Where Does The Pesky Woodchuck Go?

5149859-clear-close-up-of-woodchuck-in-clover-fieldThat pesky woodchuck ( Marmota monax) is hibernating. Yes it’s true, and they are amazingly designed to do so. There are only three true hibernating mammals in the North East. The brown bat, the jumping mouse, and the woodchuck. Other mammals that you may not see and who often disappear during the colder months, like bear, skunk, or raccoons, are actually considered deep sleepers, not true hibernators. These animals do become inactive for part of the winter, but their body temperature remains higher than the surrounding air temperature, and they may stir occasionally to venture out during a warm spell. A true hibernator stays hibernating for the long haul. Knowing what I do about the woodchuck’s ability to hibernate, allows me some sympathy during the summer when he’s out munching our beans or enjoying the neat rows of greens in my garden. During the summer he is eating almost constantly to store fat for the winter. He will live on this fat for the entire time he spends underground in his burrow of grass and leaves, where he’ll curl into a tight ball ( less surface area) and remain for the next 5 months or so. Woodchucks generally go into hibernation from November to early April. At this point they are able to reduce their breathing rate and body temperature to extremely low levels. A hibernating woodchuck takes a breath about every six minutes. They are able to lower and maintain a body temperature of about 38 degrees, their normal body temperature being closer to 96.8. Its heartbeat will drop from its normal 80 beats per minute to about 4 beats per minute. During their time in hibernation they will lose about 47% of their body weight. They live the entire time absorbing stored body fat. There is really no fecal matter during hibernation because there is nothing moving through their digestive tract. Woodchucks, during hibernation, have an increase in brown fat deposits. This brown fat is usually found around an animals vital organs and along its back and shoulders. Brown fat has a higher rate of oxygen consumption and heat production than white fat. It’s the kind of fat you want to burn when sleeping through the winter. Considering the energy that it takes for a woodchuck to endure and survive a long Maine winter, I should be growing a row or two in my garden just for him. Fortunately, we have not had woodchucks in the gardens for a long, long time. Two patrolling dogs probably have something to do with this.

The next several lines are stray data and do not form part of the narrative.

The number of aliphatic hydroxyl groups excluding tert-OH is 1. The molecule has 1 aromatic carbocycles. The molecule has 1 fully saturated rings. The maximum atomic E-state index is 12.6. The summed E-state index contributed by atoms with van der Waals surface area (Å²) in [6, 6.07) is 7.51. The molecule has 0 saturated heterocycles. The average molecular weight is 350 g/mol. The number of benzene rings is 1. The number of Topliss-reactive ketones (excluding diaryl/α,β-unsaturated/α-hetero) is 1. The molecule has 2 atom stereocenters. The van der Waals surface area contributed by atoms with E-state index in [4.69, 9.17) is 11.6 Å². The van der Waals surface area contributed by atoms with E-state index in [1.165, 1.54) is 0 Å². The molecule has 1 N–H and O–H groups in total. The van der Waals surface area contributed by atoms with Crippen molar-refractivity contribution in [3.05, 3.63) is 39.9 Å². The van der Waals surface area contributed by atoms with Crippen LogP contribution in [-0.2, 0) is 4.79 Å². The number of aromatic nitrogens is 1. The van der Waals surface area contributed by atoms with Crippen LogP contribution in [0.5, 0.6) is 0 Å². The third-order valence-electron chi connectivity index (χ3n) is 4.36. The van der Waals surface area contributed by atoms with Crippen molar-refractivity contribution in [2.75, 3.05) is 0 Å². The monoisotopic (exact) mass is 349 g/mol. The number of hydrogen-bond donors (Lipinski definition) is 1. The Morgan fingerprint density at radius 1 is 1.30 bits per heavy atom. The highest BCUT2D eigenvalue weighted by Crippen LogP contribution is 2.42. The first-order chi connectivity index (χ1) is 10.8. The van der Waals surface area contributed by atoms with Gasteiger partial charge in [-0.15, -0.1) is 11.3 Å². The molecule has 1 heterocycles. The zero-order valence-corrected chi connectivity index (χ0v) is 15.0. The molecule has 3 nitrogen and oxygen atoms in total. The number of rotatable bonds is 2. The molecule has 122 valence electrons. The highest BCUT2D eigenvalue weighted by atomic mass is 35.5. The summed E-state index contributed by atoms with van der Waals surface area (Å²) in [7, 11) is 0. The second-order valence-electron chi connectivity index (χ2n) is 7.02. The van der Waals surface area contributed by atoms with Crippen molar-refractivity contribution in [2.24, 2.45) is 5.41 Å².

Years ago I spent a couple of winters teaching a winter ecology program in Vermont. I became fascinated with how plants and animals adapt to a cold climate. Understanding just how difficult it can be for plants and animals to acclimate to extreme winter temperatures, makes the arrival of spring and warmth even more of a celebration. We’ve had really cold temperatures lately, the woodstoves are eating up wood, and being outdoors means lots of layers. I think of the animals and plants who all have their unique ways of tolerating and surviving the cold. Amazing, really.

7 comments on “Where Does The Pesky Woodchuck Go?

    • It is supposed to warm up a bit here in the North as well. We do love the winter, even the cold temps. don’t bother us. The pace of winter allows us some downtime, and for this we are thankful. The cold does keep us rather mindful of all the plants and animals who are tolerating it , with an intention of greeting spring. Hope you have a cozy place to warm up….maybe fireside, drinking tea, and reading garden books!

  1. So interesting! We used to have a huge woodchuck living under our barn right near the veggie garden…he was the bane of my existence (not really, but a huge pest anywho).
    I am constantly amazed at the birds that come to our feeders on the coldest days in winter. They are so tiny and I marvel at how they always manage to keep going, hoovering up as much seed as their little bodies can manage!

    • Hi Amy,
      It does give a bit more thought as to how the animals and plants get through our tough winter climate. Those small birds, who can not really store much body fat, spend the entire winter literally shivering to generate heat and maintain their body temperature. Amazing. Nice that they have a reliable seed source at your feeders. We’re getting snow…how about you guys?
      denise

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